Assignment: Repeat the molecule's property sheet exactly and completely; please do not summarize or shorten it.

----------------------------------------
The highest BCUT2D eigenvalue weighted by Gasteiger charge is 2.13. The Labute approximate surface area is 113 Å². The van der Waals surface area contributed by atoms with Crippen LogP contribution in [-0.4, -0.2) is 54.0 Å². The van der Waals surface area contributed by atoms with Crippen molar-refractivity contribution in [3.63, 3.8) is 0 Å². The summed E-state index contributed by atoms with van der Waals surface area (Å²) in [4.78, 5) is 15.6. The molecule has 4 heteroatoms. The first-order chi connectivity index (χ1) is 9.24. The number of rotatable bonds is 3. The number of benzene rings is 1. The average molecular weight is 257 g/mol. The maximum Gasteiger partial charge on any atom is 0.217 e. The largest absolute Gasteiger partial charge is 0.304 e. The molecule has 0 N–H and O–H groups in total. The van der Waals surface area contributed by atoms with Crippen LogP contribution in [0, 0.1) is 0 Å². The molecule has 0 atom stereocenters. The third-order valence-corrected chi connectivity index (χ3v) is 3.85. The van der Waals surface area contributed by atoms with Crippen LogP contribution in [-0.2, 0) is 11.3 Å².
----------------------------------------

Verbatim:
The highest BCUT2D eigenvalue weighted by Gasteiger charge is 2.13. The Labute approximate surface area is 113 Å². The van der Waals surface area contributed by atoms with Crippen LogP contribution in [-0.4, -0.2) is 54.0 Å². The van der Waals surface area contributed by atoms with Crippen molar-refractivity contribution in [3.63, 3.8) is 0 Å². The summed E-state index contributed by atoms with van der Waals surface area (Å²) in [4.78, 5) is 15.6. The molecule has 4 heteroatoms. The first-order chi connectivity index (χ1) is 9.24. The number of rotatable bonds is 3. The number of benzene rings is 1. The average molecular weight is 257 g/mol. The maximum Gasteiger partial charge on any atom is 0.217 e. The largest absolute Gasteiger partial charge is 0.304 e. The molecule has 0 N–H and O–H groups in total. The van der Waals surface area contributed by atoms with Crippen LogP contribution in [0, 0.1) is 0 Å². The molecule has 0 atom stereocenters. The third-order valence-corrected chi connectivity index (χ3v) is 3.85. The van der Waals surface area contributed by atoms with Crippen LogP contribution in [-0.2, 0) is 11.3 Å².